Here is the hypothetical situation that my following question will refer to:

  1. Person A purchases goods online.
  2. Person A modifies goods in a way that would likely void warranty but the item still works.
  3. At a later date, the goods develop a fault.
  4. Person A contacts the seller and describes this new fault and is not asked about but does not volunteer the fact that modifications were made.
  5. The seller accepts a return based on the fact that this fault has developed.

My questions are thus:

  1. Would person A be legally required to volunteer information on modifications made when attempting to return the goods if not explicitly asked?
  2. Would an offense have taken place if this information was not volunteered?

1 Answer 1


The essence of fraud is that you make someone give you something by making them believe something that isn't true. You made them give you money for broken goods by making them believe that the goods are not broken. So yes, it is fraud.

Modifying the goods may not actually void your warranty, but when you return goods and get your money back, the assumption is that the goods can be repaired and be sold as refurbished, used as a loan item, and so on. With modifications, that cannot be done - what would you say if you were the next customer who bought a refurbished (repaired) product with say 25% off, assuming it was like new, and it turns out it has unknown modifications?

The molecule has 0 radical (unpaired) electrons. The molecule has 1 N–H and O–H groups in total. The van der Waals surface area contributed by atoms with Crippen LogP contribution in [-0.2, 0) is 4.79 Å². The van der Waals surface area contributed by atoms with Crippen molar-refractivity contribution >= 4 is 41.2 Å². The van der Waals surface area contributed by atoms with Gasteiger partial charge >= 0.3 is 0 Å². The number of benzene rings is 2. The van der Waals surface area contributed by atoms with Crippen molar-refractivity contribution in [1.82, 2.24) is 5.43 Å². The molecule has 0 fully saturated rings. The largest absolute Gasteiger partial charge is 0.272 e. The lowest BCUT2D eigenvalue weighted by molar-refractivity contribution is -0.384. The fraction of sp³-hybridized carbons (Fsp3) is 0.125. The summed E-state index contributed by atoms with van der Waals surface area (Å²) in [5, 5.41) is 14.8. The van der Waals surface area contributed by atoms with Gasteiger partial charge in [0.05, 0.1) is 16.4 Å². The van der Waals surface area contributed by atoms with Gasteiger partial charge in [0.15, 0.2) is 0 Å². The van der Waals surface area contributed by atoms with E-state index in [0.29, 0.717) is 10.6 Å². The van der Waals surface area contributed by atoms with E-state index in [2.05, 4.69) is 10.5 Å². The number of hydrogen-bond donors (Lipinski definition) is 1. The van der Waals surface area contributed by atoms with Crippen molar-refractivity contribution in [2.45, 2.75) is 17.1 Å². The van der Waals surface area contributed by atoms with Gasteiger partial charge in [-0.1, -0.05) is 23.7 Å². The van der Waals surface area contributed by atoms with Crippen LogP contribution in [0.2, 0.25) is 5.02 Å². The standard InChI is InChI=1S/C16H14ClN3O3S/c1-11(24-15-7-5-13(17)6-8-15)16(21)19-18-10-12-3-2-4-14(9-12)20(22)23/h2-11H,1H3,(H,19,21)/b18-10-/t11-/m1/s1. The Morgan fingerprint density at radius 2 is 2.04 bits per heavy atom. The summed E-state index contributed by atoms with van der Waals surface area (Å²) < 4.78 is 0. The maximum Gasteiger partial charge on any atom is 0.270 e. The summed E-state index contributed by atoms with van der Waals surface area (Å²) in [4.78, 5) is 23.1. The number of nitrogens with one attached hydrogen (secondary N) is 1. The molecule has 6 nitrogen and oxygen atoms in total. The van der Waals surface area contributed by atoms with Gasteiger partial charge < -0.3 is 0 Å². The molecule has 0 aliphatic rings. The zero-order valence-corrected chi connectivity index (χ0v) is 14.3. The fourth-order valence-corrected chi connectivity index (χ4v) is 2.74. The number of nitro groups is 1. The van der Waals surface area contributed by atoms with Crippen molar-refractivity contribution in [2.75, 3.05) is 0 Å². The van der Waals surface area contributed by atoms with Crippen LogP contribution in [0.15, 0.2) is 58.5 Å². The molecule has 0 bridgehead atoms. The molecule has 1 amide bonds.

Look at it the other way round: If I bought something off you, modified and broke it, and then returned it to you for my money back, would you think it was fraud if someone did it to you, or would you think it is alright and be happy with your loss?

  • I would just like to clarify, this is a hypothetical and not something that has happened. Further to this, the question is about an item that has been broken through no fault of the owner and returned with a full description of the fact that it is broken. Just with no volunteering of the fact that unrelated actions were taken that would render the warranty void. I'll add some clarification to my question.
    – user175
    Commented Jul 28, 2018 at 14:31

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